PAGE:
As Elon Musk continues to cull Twitter’s workforce, the ‘chief twit’ will need to tread lightly with regulators as Brussels will be watching his company’s compliance with its new Digital Service Act (DSA) closely, according to experts.

The EU has brought in two new pieces of legislation – the DSA and the Digital Markets Act (DMA) – bundled in together as the Digital Services Act package (DSA package). 

The DSA package hopes to create a safer and more open digital space for individuals and businesses. 

“The introduction of the DSA puts a very strong weighting on transparency for big tech companies like Twitter,” Nicky Danino, principal lecturer in the School of Computer Science at UCLan, told Verdict.

Under the new legislation, there are clear obligations to remove illegal content and online disinformation swiftly. 

This could be an issue for the self-proclaimed free speech absolutist Musk, who has been relentlessly firing his workforce after he begrudgingly had to buy Twitter after backing out of the deal that was first announced earlier this year. Members of the sacked staff include the teams that focus on battling misinformation on the platform. 

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By GlobalData

Laura Petrone, analyst at research firm GlobalData, says the layoffs may be a red light to EU regulators. 

Petrone told Verdict: “EU regulators may well think that Twitter’s massive layoffs, which affected content moderators and executives implementing EU rules, are a sign that the company cannot guarantee full compliance, especially when swiftly removing illegal content after this has been reported.”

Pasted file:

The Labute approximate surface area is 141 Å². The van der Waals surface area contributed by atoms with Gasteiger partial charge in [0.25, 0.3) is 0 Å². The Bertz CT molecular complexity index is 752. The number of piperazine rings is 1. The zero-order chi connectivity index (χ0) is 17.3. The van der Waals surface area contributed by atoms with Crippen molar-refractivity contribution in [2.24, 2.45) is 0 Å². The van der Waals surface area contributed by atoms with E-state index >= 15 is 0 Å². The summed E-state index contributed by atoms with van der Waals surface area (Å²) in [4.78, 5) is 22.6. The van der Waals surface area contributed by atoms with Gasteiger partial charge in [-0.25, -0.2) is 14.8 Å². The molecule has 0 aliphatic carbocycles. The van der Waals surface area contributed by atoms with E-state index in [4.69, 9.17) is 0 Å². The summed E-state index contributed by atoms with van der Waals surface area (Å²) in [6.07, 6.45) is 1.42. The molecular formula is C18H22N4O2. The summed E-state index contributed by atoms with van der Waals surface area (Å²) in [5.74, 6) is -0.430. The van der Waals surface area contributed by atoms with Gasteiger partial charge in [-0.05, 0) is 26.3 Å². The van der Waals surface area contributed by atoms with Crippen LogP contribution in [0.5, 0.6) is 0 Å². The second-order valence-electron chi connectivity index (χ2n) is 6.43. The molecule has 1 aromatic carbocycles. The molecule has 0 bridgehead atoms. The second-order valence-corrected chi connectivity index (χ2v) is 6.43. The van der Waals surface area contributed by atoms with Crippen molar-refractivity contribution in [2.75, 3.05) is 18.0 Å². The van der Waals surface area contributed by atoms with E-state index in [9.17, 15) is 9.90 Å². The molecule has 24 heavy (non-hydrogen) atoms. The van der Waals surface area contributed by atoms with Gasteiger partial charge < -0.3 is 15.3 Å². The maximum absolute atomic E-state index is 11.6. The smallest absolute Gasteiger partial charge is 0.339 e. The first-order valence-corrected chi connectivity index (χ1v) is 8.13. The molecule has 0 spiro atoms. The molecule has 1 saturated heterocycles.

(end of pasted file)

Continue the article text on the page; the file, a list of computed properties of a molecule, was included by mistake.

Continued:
As well as the relentless layoffs, Twitter’s chaotic launch of its blue tick verification service also could see it in the firing line of Brussels. 

The confusing blue tick verification service, which allowed any user to pay for a verified blue tick, led to a slew of impersonations on the platform. 

Petrone says this is “particularly concerning as it could potentially lead to the proliferation of harmful or even illegal content.”

Twitter is struggling with its finances, with Musk saying a couple of weeks ago that the platform had experienced a “massive drop in revenue.”

“Twitter cannot afford to ignore regulators’ warnings,” Petrone said, “the European Commission can stop an online platform from operating in the single market.”

GlobalData is the parent company of Verdict and its sister publications.